Equine Eye Vets Veterinary Eye Care for Horses
Corneal structure and function:
The cornea is the clear oval window at the front of the eye – it is the anterior part of the fibrous coat (main structural supporting layer) of the eye. The fibrous layer continues as the white part of the eye (sclera and bulbar conjunctiva) around the back of the eye to complete the spherical globe.
The cornea has distinct layers. The outer layer is the multicellular epithelium which rests on a supporting basement layer (basement membrane). Cells on the surface are continually shed into the tear film and replaced by cells from beneath. The layers sitting on the basement membrane gradually replaces the cells above it. The epithelium acts as a barrier against infection from the outside and helps limit the amount of water entering the cornea from the tear film bathing its surface.
Beneath the epithelium and its basement membrane the bulk of the cornea is comprised of a fibrous stroma. The stroma is made up of regular layers of collagen rather like the layers of an onion. The fibrils which make up the collagen layers are separated by a matrix of water, proteoglycans, and various ionic constituents. The regular spacing and small size of the collagen fibrils is important in maintaining the transparency of the cornea (needed for normal vision). Any increase in the water content of the cornea (edema) can result in a loss of transparency.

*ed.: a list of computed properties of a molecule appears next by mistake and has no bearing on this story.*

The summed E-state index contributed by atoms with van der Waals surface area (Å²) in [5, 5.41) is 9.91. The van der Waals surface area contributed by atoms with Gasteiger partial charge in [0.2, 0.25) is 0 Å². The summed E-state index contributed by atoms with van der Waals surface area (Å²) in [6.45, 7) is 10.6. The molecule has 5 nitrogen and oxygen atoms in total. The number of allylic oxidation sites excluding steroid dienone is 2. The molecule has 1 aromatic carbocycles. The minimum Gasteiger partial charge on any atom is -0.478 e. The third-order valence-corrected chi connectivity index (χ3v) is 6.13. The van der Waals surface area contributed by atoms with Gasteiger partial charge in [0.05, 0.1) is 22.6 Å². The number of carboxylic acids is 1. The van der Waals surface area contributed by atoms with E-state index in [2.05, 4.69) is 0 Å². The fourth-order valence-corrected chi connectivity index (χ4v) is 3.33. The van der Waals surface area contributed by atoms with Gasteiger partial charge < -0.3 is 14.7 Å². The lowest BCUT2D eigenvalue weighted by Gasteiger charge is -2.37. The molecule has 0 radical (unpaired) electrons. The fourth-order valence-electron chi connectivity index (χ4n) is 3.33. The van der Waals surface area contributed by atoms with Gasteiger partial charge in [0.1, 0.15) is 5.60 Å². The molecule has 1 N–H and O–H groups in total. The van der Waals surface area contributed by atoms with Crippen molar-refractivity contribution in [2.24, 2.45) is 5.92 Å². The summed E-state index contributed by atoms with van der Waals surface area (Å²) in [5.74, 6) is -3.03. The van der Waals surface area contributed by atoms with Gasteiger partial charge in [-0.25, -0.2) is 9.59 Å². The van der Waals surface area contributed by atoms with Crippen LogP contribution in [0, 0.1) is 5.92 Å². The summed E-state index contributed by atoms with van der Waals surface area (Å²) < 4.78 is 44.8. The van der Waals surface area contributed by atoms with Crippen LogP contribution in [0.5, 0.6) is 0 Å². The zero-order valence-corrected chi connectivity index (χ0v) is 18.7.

The deepest layers of the cornea are the single cell layer of endothelium and its basement membrane (Descemet’s’s membrane) which sits against the stromal layer. The endothelium does not have regenerative capacity as the outer epithelium – if endothelial cells are damaged or lost they do not replace themselves. The corneal endothelium is important in regulating the water content of the cornea. If the cells are damaged fluid will accumulate in the corneal stroma (edema – loss of transparency)